Invest in personal friendships.

After a CMEG meeting, I stood outside waiting for an Uber with a fellow job seeker, Filippa Christofalou. I had just received several rejections from jobs and was feeling pretty hopeless. “I’ll never get a job in the museum sector,” I lamented to Filippa. “Why do I keep trying?”

Filippa turned to me and smiled sympathetically, “I get that you’re frustrated. I am too. But, you have a unique perspective to offer. Someone will see that,” she said. “Don’t give up. I’m certainly not giving up on either of us.”

Even when the road is rough, It is comforting to know I am not alone in my frustrations and I have peers who believed in me.

Seek out mentors and embrace their feedback.

Colleen Dilenschneider consistently reminds me why I love the cultural sector. I came across her blog, Know Your Own Bone, when researching visitor studies and exhibit development strategies. I read the blog voraciously and found it incredibly insightful. Curious to learn more about the person behind the content, I looked Colleen up on LinkedIn. When I realized she also lived in Chicago, I got up the courage to shoot her an email and asked her to grab coffee with me. A day later her project coordinator emailed me and we set up a meeting.

When we finally met, Colleen and I talked for hours. We dorked out about data trends in the cultural sector and discussed the manifold reasons cultural organizations need to become more inclusive. Her positivity was infectious and she asked me thoughtful, penetrating questions about my dreams and goals. Her career route was circuitous and fascinating. I left our first meeting feeling more optimistic about the museum sector and my role in it than I had in months.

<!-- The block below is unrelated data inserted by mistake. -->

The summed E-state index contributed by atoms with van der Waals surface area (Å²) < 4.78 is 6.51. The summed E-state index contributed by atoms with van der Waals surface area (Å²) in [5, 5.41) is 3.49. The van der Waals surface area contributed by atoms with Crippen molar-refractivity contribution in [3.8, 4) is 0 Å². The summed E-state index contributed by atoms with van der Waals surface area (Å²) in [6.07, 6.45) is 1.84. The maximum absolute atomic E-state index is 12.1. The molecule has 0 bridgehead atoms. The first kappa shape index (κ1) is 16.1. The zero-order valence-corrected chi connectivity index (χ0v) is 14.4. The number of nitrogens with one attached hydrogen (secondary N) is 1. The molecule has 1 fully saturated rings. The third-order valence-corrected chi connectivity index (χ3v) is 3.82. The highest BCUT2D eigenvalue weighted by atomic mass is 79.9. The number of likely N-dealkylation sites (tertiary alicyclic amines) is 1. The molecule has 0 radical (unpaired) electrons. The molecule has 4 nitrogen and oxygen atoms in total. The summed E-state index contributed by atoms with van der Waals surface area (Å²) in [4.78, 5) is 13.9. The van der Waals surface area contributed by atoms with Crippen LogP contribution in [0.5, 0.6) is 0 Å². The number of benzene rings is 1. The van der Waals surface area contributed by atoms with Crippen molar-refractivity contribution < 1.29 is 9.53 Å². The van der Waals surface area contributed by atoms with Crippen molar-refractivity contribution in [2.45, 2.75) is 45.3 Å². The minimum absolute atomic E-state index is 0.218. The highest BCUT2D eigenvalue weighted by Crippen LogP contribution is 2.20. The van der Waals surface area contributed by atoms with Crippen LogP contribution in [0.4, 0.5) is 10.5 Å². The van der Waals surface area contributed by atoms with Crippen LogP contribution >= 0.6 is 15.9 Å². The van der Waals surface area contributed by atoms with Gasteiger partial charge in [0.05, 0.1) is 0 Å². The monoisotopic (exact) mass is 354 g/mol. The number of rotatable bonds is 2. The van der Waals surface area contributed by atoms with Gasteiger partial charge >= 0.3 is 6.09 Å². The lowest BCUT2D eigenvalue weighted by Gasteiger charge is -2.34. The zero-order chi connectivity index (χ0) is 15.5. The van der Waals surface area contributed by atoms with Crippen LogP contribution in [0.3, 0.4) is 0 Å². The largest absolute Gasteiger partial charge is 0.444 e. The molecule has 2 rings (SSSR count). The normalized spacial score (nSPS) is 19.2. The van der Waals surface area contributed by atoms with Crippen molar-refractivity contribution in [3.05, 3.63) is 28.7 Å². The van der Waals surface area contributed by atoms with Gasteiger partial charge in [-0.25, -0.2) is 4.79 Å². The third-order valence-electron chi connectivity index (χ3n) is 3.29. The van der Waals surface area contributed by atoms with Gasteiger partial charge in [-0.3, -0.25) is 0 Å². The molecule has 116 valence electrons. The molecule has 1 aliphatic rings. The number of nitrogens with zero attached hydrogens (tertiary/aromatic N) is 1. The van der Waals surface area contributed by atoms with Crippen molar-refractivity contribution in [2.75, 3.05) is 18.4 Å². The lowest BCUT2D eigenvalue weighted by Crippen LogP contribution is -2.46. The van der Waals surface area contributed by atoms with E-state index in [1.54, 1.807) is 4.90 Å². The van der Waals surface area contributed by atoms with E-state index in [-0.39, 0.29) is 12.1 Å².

After meeting Colleen, I asked her to formally mentor me. Now, we meet quarterly to catch up, discuss my career trajectory, brainstorm solutions to challenges I’m facing, and just chat about the cultural sector. I appreciate that she gives gives me honest critical feedback and pushes me to be my best. I always leave my meetings with Colleen feeling refreshed and ready to face new challenges.

Keep networking even after you have the job.

In December 2018, Luci Creative called to offer me a job. It was a dream come true, a moment I had been hoping for since I sat down for coffee with Kiah Shapiro nearly a year prior. While networking is certainly not the reason I got the job, I believe that the fact that I already knew Kiah and a few of the other Luci team members helped my prospects.

However, just because I have a job in the museum sector doesn’t mean I have stopped networking. The knowledge that I acquired and the relationships I developed in the past year and a half have been too significant for me to pass up the opportunity to meet new people. So, please reach out if you’d like to chat! I’m always looking to befriend more of my peers.

IBS Headshot
Isabel Singer is an Exhibit Developer at Luci Crea